<<quoted lines omitted: 5>>
>had received 40m in VC. Which almost seems unprecidented for this type of >company. Its quite mind boggling actually.
Have you checked out their business model? If they actually get away with it, it's a money machine. They charge by the traffic, by _your_ traffic. All they have to do is get a high-traffic web site as a customer, just one, and they'll make back that money easily. Brian Hawley Silly question: Is your email name related to the band?

 [18/24] from: brian:hawley at: 8-Aug-2001 15:17


Hi all, At 10:11 AM 8/7/01 -0600, Carl Youngblood wrote:
>Slashdot just posted an article about a new language called >CURL, which provides powerful client-side capabilities similar >to REBOL. Although the language syntax is probably very >different ffrom REBOL, I'd be interested to know if any of >you have looked into this and/or tried it out. > >http://www.curl.com
Well, let's see... Language Syntax: Vaguely object-functional. Ugly, but not as much so as the C family or (cringe) Perl. Reminds me of POV-RAY. Language Model: Somewhere between VID and NewtonScript, with some POV thrown in for good measure. Specifications are written in a style similar to VID. The object model is similar to NewtonScript, dual inheritance and such. 3D stuff is similar to POV-RAY. Overall, fewer capabilities than any one of these (let alone all three). The feel of the language is awkward, almost as if it were implemented by Perl programmers. The FAQs on the site mostly deal with understanding language weirdness and work-arounds for what I would consider design flaws in the language. Security model: Similar to the Java or REBOL/View sandbox model, but more strict. Worth looking at, especially for a /View browser plugin. Client-side Architecture: Client-side browser plugin that "compiles" Curl source or byte code into "display" code, a combination of HTML, JavaScript, Java, Flash and DirectX code, which means that you need all of these on the client side to use Curl content, many megabytes. Server-side architecture: Curl content could be served up by a standard web server, but since you pay for it by the download some way to keep track of downloads and sending that data to Curl servers is required. How this is accomplished is unclear on their site. Perhaps Curl.com serves up the content, or perhaps there is a module in your web server that sends them the data, or perhaps the browser plugin does it. Unknown. Developer tools: Because of the awkwardness of the language, it is good to have tools to generate the code without you having to see it. They have many such tools. As it is, I wouldn't suggest using Curl on your site unless you are expecting your site traffic to generate enough cash to cover the per-download charges. If you want accessibility features on your site, forget it (and REBOL/View too). The language could be implemented easily as a REBOL dialect though the 3D facilities would be tough without the native support. A REBOL dialect would be easier to use as well and less ugly. Overall, Curl would be a good thing to look at for ideas on the REBOL browser plugin, particularly its security model, development tools and seamless browser integration. REBOL should be able to beat this one easily :) Brian Hawley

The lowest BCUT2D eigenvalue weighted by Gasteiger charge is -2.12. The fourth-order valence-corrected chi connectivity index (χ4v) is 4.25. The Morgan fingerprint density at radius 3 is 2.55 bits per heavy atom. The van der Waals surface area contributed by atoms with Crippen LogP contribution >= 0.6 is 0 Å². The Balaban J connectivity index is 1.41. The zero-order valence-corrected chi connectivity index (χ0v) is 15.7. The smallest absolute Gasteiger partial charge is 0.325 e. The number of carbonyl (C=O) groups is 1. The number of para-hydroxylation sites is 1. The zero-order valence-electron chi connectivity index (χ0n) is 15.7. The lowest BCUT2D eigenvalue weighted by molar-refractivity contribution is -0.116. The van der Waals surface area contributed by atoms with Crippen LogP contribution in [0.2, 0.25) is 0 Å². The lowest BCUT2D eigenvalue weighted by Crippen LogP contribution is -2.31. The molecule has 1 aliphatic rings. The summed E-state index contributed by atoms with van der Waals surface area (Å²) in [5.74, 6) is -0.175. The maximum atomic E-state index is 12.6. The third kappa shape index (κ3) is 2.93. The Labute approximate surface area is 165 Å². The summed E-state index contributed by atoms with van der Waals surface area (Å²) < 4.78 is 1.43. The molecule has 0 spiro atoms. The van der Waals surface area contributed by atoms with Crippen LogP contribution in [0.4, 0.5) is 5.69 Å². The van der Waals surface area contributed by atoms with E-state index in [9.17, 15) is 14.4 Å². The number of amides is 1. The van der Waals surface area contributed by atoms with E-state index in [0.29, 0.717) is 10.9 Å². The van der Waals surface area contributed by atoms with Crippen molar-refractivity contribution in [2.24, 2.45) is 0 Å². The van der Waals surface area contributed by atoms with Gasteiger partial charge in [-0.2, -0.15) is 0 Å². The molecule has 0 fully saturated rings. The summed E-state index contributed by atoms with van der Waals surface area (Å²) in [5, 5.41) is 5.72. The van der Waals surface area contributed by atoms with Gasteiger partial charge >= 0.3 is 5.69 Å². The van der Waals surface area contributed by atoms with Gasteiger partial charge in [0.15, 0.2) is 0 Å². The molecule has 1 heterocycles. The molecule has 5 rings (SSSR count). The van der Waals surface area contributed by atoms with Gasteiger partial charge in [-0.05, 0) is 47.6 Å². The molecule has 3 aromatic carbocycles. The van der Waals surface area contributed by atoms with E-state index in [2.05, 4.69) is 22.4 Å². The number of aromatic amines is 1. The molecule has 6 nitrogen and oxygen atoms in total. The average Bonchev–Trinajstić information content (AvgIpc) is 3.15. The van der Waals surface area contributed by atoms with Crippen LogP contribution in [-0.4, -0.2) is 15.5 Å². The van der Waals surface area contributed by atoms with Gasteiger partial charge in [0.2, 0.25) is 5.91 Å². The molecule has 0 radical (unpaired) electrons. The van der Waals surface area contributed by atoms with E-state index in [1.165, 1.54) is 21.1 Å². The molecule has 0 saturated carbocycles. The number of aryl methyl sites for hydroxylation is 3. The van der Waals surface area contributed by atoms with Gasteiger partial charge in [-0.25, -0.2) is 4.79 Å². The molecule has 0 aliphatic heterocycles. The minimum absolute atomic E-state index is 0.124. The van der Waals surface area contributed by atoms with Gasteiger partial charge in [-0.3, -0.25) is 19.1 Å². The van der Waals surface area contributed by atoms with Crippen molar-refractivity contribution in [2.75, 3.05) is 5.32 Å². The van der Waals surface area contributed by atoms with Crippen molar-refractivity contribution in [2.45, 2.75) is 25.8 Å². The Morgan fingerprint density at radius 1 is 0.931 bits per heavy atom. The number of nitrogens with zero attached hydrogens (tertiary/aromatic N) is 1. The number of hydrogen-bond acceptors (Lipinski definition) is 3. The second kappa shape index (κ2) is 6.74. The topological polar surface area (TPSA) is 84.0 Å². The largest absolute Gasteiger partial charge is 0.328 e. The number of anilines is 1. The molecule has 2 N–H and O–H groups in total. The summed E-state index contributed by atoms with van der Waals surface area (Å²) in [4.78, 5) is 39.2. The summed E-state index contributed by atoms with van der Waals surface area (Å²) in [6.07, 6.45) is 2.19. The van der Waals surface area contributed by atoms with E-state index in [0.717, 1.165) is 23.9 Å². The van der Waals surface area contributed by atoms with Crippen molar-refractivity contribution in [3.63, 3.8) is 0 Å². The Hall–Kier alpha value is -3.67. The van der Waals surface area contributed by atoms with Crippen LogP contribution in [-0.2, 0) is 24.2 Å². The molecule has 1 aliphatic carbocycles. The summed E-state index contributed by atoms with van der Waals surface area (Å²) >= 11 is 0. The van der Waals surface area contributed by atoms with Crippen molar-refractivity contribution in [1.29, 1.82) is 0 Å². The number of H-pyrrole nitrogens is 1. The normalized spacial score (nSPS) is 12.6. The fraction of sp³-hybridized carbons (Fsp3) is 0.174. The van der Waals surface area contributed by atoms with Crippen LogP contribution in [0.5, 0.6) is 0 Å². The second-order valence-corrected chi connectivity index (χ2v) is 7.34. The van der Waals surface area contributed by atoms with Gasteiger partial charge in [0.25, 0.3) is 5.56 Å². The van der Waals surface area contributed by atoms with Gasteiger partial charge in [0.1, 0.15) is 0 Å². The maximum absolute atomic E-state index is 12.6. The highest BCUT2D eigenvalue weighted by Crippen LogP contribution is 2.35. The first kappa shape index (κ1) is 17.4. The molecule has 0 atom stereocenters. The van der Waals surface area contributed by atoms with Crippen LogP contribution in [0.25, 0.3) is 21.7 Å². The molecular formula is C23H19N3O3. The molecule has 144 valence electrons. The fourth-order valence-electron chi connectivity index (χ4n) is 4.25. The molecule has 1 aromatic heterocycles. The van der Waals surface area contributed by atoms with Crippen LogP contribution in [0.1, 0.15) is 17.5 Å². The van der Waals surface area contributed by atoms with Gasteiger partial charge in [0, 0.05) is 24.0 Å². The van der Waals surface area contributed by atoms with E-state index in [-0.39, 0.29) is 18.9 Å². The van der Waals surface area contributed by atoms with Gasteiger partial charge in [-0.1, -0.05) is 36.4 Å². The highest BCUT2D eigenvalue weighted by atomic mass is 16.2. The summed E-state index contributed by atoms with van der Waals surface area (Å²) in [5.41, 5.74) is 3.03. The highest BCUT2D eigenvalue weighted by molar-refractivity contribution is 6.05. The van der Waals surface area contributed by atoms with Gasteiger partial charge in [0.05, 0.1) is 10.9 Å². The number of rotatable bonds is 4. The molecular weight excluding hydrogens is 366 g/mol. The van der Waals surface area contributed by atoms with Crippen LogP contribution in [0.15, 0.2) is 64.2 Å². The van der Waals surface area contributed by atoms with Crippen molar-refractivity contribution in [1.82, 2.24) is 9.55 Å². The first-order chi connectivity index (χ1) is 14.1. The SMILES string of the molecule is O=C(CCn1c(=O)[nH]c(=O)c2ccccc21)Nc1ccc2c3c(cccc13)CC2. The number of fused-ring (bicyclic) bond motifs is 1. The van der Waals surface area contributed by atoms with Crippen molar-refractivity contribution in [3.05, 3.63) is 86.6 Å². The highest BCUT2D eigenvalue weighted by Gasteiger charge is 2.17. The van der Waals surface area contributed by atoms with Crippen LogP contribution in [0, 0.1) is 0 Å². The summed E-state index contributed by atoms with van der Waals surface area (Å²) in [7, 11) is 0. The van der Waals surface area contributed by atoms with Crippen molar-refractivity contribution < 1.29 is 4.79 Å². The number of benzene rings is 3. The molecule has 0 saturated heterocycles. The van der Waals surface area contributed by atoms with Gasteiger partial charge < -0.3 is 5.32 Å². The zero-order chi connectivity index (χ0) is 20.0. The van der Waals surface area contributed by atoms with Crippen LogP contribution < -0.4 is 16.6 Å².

[19/24] from: assembly:ns1:whiterose at: 8-Aug-2001 22:57


On Wed, Aug 08, 2001 at 01:07:27PM -0500, Brian Hawley wrote:
> At 08:29 PM 8/7/01 -0400, [assembly--ns1--whiterose--net] wrote: > >On Tue, Aug 07, 2001 at 01:32:19PM -0700, Ryan Cole wrote:
<<quoted lines omitted: 6>>
> high-traffic web site as a customer, just one, and they'll > make back that money easily.
I hadn't seen or payed attention to their business model or pricing scheme when I was playing around with the technology (I AM GUILTY OF NOT READING A LICENSE AGREEMENT *SIGH*) but yes, I see IF they could get it to work it would be a like a money tree. However I don't see them as even being at the stage where they would be able to command that sort of VC or Angel investment. Maybe down the road after the technology had been solidified a bit but it still looks like a infant language to me.